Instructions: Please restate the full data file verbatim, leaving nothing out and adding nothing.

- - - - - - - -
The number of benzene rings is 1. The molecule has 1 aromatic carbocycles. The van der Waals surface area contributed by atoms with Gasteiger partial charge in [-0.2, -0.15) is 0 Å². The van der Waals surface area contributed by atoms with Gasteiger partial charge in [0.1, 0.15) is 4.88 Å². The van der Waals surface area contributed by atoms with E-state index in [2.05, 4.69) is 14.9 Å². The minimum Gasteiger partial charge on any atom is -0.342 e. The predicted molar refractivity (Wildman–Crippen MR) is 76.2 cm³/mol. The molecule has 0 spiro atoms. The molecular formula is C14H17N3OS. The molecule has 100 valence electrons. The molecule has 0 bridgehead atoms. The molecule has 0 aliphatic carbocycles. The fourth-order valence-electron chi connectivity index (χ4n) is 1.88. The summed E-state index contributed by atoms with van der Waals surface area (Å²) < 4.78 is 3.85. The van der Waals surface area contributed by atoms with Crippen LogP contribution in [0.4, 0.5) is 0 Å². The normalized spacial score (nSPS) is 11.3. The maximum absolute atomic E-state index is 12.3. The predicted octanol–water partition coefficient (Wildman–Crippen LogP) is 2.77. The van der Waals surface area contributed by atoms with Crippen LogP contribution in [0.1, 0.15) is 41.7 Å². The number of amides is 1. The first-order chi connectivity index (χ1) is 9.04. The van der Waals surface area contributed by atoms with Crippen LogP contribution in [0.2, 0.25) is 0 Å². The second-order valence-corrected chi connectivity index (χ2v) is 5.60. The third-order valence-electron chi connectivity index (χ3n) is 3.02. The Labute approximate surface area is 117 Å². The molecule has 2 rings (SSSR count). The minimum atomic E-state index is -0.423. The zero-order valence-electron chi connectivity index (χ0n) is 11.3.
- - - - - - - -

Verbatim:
The number of benzene rings is 1. The molecule has 1 aromatic carbocycles. The van der Waals surface area contributed by atoms with Gasteiger partial charge in [-0.2, -0.15) is 0 Å². The van der Waals surface area contributed by atoms with Gasteiger partial charge in [0.1, 0.15) is 4.88 Å². The van der Waals surface area contributed by atoms with E-state index in [2.05, 4.69) is 14.9 Å². The minimum Gasteiger partial charge on any atom is -0.342 e. The predicted molar refractivity (Wildman–Crippen MR) is 76.2 cm³/mol. The molecule has 0 spiro atoms. The molecular formula is C14H17N3OS. The molecule has 100 valence electrons. The molecule has 0 bridgehead atoms. The molecule has 0 aliphatic carbocycles. The fourth-order valence-electron chi connectivity index (χ4n) is 1.88. The summed E-state index contributed by atoms with van der Waals surface area (Å²) < 4.78 is 3.85. The van der Waals surface area contributed by atoms with Crippen LogP contribution in [0.4, 0.5) is 0 Å². The normalized spacial score (nSPS) is 11.3. The maximum absolute atomic E-state index is 12.3. The predicted octanol–water partition coefficient (Wildman–Crippen LogP) is 2.77. The van der Waals surface area contributed by atoms with Crippen LogP contribution in [0.1, 0.15) is 41.7 Å². The number of amides is 1. The first-order chi connectivity index (χ1) is 9.04. The van der Waals surface area contributed by atoms with Crippen LogP contribution in [0.2, 0.25) is 0 Å². The second-order valence-corrected chi connectivity index (χ2v) is 5.60. The third-order valence-electron chi connectivity index (χ3n) is 3.02. The Labute approximate surface area is 117 Å². The molecule has 2 rings (SSSR count). The minimum atomic E-state index is -0.423. The zero-order valence-electron chi connectivity index (χ0n) is 11.3.